One resigned after he was investigated for snooping into confidential emails. Another, among the highest paid public servants in Texas, was accused of accepting tickets to professional sporting events from vendors.
Both men were cleared of any wrongdoing — and now are on a recruiter's top 10 list of candidates to succeed retiring Pasco County Administrator John Gallagher. Gallagher, who in 1982 inherited an operation that brought grand jury scrutiny and the arrest of the commission chairman, was known for cleaning up government.
"He won't even let someone buy him lunch," Commission Chairman Ted Schrader said.
Tomas Gonzalez, city manager of Irving, Texas, earns $450,000 in salary and benefits to manage a city with a population of 216,000, about 2,100 employees and a $500 million budget.
He lists himself as a "black belt" in a program aimed at improving efficiency, and said his efforts saved the city $44 million. Under his leadership, the city won numerous awards.
Yet he also faced ethical questions. According to the Dallas-Fort Worth TV affiliate WFAA, the CEO of a large firm emailed Gonzalez in April 2008, saying, "I didn't forget your desire to take your family to a [Texas] Rangers-[Boston Red] Sox Game … compliments of me." Gonzalez took the tickets and attended the game, the station reported.
Three years later, Gonzalez urged the Irving City Council to award the firm economic incentives and a 40 percent tax break.
Schrader, who met with Gonzalez recently when he visited as a candidate for the top job at Tampa Bay Water, said he was impressed but would "have a conversation" about ethical issues should Gonzalez make the next cut. Schrader said an Irving official told him that Gonzalez committed no violations because the city has no policy against accepting gifts.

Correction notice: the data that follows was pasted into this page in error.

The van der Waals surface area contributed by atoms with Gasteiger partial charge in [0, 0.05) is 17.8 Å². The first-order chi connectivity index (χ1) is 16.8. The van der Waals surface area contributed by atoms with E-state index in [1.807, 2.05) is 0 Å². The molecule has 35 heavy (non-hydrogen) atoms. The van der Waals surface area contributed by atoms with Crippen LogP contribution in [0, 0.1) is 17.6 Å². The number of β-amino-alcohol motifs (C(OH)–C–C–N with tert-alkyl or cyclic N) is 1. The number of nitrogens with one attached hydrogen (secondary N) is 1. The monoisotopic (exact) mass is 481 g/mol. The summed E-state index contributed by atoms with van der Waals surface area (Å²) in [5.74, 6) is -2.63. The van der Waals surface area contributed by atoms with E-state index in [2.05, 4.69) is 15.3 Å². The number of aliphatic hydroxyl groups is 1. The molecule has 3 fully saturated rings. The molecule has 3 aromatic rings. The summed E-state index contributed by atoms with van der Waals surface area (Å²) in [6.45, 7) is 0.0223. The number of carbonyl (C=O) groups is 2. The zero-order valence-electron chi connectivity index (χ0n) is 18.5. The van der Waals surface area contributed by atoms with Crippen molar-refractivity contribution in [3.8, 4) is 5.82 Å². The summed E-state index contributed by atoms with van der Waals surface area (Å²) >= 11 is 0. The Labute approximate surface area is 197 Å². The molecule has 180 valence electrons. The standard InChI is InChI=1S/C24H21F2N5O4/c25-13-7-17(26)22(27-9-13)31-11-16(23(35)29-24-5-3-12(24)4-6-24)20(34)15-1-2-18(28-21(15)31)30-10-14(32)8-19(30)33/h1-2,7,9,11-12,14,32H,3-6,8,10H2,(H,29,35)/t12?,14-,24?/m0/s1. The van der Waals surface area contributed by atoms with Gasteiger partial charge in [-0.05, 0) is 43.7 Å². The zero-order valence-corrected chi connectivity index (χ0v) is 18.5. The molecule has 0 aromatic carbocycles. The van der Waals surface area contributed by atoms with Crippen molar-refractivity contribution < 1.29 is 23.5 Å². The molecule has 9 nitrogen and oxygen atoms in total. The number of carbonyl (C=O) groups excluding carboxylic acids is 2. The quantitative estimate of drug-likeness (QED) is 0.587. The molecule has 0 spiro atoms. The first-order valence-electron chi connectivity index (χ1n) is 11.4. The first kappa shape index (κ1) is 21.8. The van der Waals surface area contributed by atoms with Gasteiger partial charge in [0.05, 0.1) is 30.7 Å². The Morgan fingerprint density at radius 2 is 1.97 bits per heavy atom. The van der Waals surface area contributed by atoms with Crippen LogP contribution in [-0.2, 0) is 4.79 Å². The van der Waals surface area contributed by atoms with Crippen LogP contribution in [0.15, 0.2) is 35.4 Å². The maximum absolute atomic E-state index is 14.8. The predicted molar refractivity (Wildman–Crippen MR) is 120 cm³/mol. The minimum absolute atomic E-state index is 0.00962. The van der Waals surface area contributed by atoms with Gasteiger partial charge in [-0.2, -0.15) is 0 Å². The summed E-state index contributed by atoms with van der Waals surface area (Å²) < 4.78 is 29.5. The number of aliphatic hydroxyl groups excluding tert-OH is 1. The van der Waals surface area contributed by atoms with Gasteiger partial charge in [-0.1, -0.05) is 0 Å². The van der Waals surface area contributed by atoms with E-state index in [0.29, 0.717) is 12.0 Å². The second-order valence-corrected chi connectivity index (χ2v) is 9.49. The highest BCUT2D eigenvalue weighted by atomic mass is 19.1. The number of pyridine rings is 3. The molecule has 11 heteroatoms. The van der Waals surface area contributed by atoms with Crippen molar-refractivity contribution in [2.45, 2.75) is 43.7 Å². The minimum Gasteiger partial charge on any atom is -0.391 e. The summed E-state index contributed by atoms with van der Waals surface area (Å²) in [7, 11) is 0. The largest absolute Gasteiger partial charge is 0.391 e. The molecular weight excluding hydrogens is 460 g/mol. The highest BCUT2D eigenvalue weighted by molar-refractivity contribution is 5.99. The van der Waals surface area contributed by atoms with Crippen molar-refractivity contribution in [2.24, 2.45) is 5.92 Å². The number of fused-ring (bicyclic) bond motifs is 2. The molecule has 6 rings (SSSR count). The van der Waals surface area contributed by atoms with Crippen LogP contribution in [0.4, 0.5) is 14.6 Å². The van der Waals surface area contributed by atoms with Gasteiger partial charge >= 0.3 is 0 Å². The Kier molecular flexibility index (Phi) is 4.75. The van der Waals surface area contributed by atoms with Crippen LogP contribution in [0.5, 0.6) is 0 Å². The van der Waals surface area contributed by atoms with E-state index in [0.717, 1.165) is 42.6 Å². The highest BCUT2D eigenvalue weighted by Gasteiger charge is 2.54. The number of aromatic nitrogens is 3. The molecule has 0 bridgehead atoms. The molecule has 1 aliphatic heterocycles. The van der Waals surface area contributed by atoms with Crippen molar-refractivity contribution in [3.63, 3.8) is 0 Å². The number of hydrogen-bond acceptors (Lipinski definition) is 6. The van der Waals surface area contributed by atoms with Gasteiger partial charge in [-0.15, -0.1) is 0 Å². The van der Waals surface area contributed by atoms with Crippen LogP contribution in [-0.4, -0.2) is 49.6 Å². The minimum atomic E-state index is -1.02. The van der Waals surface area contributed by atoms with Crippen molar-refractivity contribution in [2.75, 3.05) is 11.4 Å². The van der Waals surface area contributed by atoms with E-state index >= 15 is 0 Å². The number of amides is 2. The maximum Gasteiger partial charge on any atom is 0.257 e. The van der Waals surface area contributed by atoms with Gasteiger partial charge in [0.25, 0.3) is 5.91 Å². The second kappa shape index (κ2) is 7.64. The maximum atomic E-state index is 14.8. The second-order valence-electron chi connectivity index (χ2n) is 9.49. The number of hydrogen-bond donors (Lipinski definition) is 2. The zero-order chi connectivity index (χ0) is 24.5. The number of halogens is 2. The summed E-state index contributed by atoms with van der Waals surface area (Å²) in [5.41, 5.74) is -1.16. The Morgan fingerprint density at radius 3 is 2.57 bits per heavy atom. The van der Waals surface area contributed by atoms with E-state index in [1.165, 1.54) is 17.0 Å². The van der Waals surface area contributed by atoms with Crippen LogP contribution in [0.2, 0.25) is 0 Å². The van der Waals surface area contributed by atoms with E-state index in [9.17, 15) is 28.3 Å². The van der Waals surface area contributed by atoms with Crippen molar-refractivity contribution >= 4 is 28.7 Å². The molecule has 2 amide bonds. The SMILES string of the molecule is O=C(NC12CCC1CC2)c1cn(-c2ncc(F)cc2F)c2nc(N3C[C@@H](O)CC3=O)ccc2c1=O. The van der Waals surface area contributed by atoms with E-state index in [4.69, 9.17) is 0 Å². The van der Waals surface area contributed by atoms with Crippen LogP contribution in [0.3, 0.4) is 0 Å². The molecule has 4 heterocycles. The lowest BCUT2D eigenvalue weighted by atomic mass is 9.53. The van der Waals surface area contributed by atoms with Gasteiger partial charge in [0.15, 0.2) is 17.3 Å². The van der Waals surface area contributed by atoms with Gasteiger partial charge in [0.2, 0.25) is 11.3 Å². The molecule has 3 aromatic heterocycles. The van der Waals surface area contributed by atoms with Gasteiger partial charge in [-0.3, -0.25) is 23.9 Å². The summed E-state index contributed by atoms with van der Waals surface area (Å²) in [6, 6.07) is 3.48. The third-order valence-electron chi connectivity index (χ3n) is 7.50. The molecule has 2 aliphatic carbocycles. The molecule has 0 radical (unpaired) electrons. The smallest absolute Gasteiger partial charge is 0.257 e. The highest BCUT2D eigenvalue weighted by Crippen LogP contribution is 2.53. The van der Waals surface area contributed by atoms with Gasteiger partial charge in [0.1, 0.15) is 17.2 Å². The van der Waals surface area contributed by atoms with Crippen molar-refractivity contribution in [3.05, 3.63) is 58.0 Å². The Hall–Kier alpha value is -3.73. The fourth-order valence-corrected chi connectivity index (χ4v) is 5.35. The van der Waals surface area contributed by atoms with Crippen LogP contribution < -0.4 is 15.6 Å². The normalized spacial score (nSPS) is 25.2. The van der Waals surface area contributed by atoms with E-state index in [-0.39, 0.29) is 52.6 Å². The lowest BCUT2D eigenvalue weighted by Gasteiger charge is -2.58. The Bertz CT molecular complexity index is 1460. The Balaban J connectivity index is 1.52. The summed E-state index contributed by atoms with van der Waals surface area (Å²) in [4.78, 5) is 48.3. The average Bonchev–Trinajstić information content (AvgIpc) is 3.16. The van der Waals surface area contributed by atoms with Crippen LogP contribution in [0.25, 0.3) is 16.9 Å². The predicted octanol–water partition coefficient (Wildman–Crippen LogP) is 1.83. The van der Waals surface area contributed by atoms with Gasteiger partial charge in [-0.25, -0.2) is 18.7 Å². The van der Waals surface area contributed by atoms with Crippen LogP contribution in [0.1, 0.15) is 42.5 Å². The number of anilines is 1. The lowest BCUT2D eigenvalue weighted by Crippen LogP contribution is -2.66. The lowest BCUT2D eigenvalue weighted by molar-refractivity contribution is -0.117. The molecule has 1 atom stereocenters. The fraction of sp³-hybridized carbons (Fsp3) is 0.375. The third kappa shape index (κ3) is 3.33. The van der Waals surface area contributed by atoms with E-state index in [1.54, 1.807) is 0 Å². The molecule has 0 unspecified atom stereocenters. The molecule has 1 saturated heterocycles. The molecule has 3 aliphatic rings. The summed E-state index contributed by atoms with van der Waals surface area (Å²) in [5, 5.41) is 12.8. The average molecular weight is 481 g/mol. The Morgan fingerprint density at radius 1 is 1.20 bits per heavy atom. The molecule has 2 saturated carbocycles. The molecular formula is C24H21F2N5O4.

Pasco has a policy forbidding employees from accepting any gifts of value.
Robert Bartolotta served as Sarasota city manager during the toughest part of the recession, from 2007 to 2012. He recommended pension cuts and cut the work force 24 percent. Last year, allegations surfaced that he and another employee read confidential emails and erased public records during an investigation involving the FBI, Florida Department of Law Enforcement and the U.S. Department of Housing and Urban Development, according to the Sarasota Herald-Tribune. Bartolotta resigned under pressure. He was later cleared.
Bartolotta told the Tampa Bay Times his departure "was a mutual agreement."
Others making the cut included: Pasco's second-in-command, Michele Baker; Carl Harness, an assistant administrator in Pinellas County; Eric Johnson, strategic planning director for Hillsborough County; Pensacola consultant Charles Oliver; Washington, D.C. consultant Ronald Rabun; Tampa consultant Lee Evett; Mascotte City Manager James Gleason; and Michael Jones, administrator for Paulding County, Ga. Commissioners are expected to select a few finalists by May 14 and schedule interviews for May 24.